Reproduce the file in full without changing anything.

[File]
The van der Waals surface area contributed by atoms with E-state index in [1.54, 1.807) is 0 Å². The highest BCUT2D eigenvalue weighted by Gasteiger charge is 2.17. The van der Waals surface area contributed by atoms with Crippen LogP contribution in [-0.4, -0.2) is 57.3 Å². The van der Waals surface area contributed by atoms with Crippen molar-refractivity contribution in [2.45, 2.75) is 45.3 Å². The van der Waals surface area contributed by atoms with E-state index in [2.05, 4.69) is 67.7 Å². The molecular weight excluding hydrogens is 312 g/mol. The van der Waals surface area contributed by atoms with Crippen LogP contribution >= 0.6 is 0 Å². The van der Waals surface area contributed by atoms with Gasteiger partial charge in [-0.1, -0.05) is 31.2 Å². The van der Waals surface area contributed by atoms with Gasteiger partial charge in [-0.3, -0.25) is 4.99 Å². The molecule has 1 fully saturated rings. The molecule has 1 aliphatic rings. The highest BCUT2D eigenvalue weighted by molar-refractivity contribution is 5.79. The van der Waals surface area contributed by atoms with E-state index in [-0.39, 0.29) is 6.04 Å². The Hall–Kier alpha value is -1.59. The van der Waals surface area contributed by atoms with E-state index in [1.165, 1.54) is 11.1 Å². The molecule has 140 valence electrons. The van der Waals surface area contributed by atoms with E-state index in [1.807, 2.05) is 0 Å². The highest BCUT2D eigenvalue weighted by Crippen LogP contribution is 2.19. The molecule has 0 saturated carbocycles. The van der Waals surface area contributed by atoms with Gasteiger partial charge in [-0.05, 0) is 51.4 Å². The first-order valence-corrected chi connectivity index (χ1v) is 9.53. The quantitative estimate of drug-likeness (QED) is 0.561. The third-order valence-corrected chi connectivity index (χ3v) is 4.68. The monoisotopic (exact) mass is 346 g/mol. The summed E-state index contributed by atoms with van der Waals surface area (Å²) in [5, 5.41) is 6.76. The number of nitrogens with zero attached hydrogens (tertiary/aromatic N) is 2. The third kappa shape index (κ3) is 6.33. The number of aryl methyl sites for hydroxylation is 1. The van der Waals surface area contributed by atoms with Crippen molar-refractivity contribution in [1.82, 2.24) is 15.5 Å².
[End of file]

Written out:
The van der Waals surface area contributed by atoms with E-state index in [1.54, 1.807) is 0 Å². The highest BCUT2D eigenvalue weighted by Gasteiger charge is 2.17. The van der Waals surface area contributed by atoms with Crippen LogP contribution in [-0.4, -0.2) is 57.3 Å². The van der Waals surface area contributed by atoms with Crippen molar-refractivity contribution in [2.45, 2.75) is 45.3 Å². The van der Waals surface area contributed by atoms with E-state index in [2.05, 4.69) is 67.7 Å². The molecular weight excluding hydrogens is 312 g/mol. The van der Waals surface area contributed by atoms with Crippen LogP contribution >= 0.6 is 0 Å². The van der Waals surface area contributed by atoms with Gasteiger partial charge in [-0.1, -0.05) is 31.2 Å². The van der Waals surface area contributed by atoms with Gasteiger partial charge in [-0.3, -0.25) is 4.99 Å². The molecule has 1 fully saturated rings. The molecule has 1 aliphatic rings. The highest BCUT2D eigenvalue weighted by molar-refractivity contribution is 5.79. The van der Waals surface area contributed by atoms with E-state index in [-0.39, 0.29) is 6.04 Å². The Hall–Kier alpha value is -1.59. The van der Waals surface area contributed by atoms with E-state index in [1.165, 1.54) is 11.1 Å². The molecule has 140 valence electrons. The van der Waals surface area contributed by atoms with E-state index in [1.807, 2.05) is 0 Å². The highest BCUT2D eigenvalue weighted by Crippen LogP contribution is 2.19. The molecule has 0 saturated carbocycles. The van der Waals surface area contributed by atoms with Gasteiger partial charge in [-0.05, 0) is 51.4 Å². The first-order valence-corrected chi connectivity index (χ1v) is 9.53. The quantitative estimate of drug-likeness (QED) is 0.561. The third-order valence-corrected chi connectivity index (χ3v) is 4.68. The monoisotopic (exact) mass is 346 g/mol. The summed E-state index contributed by atoms with van der Waals surface area (Å²) in [5, 5.41) is 6.76. The number of nitrogens with zero attached hydrogens (tertiary/aromatic N) is 2. The third kappa shape index (κ3) is 6.33. The number of aryl methyl sites for hydroxylation is 1. The van der Waals surface area contributed by atoms with Crippen molar-refractivity contribution in [1.82, 2.24) is 15.5 Å².